Last month, we reported on how Apple's handheld devices were susceptible to malware attacks via sneaky web links ("Unauthorized Launch: How Malicious URL's Can Trick iPhone Apps").
In face, as we've pointed out repeatedly, iOS has so many security holes you could strain noodles with it (see "5 of the Most Notable iOS Security Holes We've Seen"). To make matters worse, big chunks of whatever iOS security does exist are routinely KO'd by many jailbreaking exploits.
Security consultant and app developer Stefan Esser, who works for Germany-based SektionEins, will be appearing at the Power of Community security conference on December 14 in Seoul, South Korea, to unveil a new iDevice jailbreak that actually strengthens — not weakens — iOS security.
Esser's technique utilizes "address space layout randomization" (ASLR for short), which randomizes the memory locations where injected code is executed. Most malware looks to perform its dirty work in hardcoded memory locations; with ASLR, the malware app will fail because the target code isn't where it should be.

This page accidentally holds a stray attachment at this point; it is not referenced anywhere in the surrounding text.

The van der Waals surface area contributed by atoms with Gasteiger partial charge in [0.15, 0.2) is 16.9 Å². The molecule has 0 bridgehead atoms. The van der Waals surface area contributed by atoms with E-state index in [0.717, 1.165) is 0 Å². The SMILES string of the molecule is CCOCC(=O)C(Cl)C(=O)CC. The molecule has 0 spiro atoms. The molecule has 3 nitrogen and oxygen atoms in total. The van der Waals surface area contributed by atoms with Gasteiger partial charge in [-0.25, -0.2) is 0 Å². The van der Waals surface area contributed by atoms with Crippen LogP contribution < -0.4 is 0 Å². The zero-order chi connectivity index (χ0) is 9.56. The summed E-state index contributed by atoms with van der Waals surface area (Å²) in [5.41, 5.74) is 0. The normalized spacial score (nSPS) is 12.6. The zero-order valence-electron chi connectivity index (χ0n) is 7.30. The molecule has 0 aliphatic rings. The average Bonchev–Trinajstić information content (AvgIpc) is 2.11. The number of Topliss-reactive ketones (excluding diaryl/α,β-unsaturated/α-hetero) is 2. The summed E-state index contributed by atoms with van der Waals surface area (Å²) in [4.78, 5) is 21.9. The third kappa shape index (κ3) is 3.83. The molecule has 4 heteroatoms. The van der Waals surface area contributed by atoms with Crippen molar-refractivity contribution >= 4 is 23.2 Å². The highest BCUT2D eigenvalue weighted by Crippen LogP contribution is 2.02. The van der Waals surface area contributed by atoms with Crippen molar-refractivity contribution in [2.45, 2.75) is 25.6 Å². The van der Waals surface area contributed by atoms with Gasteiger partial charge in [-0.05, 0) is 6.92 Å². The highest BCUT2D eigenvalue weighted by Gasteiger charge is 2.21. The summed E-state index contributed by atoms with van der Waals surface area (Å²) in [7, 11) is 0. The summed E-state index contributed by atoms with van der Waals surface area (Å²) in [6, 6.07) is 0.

ASLR is already part of Windows 7 mobile (and desktop OS's since Vista); Apple's OS X, on the other hand, only has limited ASLR — and iOS, none. Esser's jailbreak/security upgrade is said to reorder the contents of the library storehouse file dyld_shared_cache — basically, creating a completely unique version of the file on each iOS user's device — as well the base address of the dynamic linker and the main thread's stack. All these techniques, by the way, provide stronger protection than what is currently offered in OS X.